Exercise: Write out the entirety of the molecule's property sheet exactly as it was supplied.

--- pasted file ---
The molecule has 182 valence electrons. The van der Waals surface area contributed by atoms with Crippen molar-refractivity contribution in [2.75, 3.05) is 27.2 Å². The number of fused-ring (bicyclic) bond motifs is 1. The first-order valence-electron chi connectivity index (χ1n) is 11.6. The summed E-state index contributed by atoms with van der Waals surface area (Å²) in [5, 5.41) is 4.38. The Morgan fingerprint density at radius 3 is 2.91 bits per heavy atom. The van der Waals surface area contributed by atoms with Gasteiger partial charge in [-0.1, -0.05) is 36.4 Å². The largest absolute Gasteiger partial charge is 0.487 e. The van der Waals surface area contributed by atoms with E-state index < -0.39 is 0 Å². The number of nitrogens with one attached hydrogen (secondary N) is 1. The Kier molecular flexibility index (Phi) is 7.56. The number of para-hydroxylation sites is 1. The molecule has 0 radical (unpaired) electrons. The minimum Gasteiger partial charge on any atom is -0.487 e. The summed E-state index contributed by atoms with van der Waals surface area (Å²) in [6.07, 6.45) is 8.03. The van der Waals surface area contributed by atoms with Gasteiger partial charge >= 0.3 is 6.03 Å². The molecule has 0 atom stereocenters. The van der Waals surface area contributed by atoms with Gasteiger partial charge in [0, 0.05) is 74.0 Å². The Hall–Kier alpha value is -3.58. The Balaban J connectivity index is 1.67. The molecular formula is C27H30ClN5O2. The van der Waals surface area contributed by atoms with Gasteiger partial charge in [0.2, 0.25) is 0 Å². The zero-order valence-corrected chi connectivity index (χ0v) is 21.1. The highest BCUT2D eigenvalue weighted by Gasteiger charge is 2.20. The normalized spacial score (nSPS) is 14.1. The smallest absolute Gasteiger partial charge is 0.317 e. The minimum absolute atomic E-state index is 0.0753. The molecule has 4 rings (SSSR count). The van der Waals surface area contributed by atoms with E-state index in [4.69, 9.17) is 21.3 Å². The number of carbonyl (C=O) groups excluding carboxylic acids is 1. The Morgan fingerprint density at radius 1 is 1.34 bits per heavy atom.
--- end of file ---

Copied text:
The molecule has 182 valence electrons. The van der Waals surface area contributed by atoms with Crippen molar-refractivity contribution in [2.75, 3.05) is 27.2 Å². The number of fused-ring (bicyclic) bond motifs is 1. The first-order valence-electron chi connectivity index (χ1n) is 11.6. The summed E-state index contributed by atoms with van der Waals surface area (Å²) in [5, 5.41) is 4.38. The Morgan fingerprint density at radius 3 is 2.91 bits per heavy atom. The van der Waals surface area contributed by atoms with Gasteiger partial charge in [-0.1, -0.05) is 36.4 Å². The largest absolute Gasteiger partial charge is 0.487 e. The van der Waals surface area contributed by atoms with E-state index < -0.39 is 0 Å². The number of nitrogens with one attached hydrogen (secondary N) is 1. The Kier molecular flexibility index (Phi) is 7.56. The number of para-hydroxylation sites is 1. The molecule has 0 radical (unpaired) electrons. The minimum Gasteiger partial charge on any atom is -0.487 e. The summed E-state index contributed by atoms with van der Waals surface area (Å²) in [6.07, 6.45) is 8.03. The van der Waals surface area contributed by atoms with Gasteiger partial charge >= 0.3 is 6.03 Å². The molecule has 0 atom stereocenters. The van der Waals surface area contributed by atoms with Gasteiger partial charge in [0, 0.05) is 74.0 Å². The Hall–Kier alpha value is -3.58. The Balaban J connectivity index is 1.67. The molecular formula is C27H30ClN5O2. The van der Waals surface area contributed by atoms with Gasteiger partial charge in [0.2, 0.25) is 0 Å². The zero-order valence-corrected chi connectivity index (χ0v) is 21.1. The highest BCUT2D eigenvalue weighted by Gasteiger charge is 2.20. The normalized spacial score (nSPS) is 14.1. The smallest absolute Gasteiger partial charge is 0.317 e. The minimum absolute atomic E-state index is 0.0753. The molecule has 4 rings (SSSR count). The van der Waals surface area contributed by atoms with E-state index in [4.69, 9.17) is 21.3 Å². The number of carbonyl (C=O) groups excluding carboxylic acids is 1. The Morgan fingerprint density at radius 1 is 1.34 bits per heavy atom.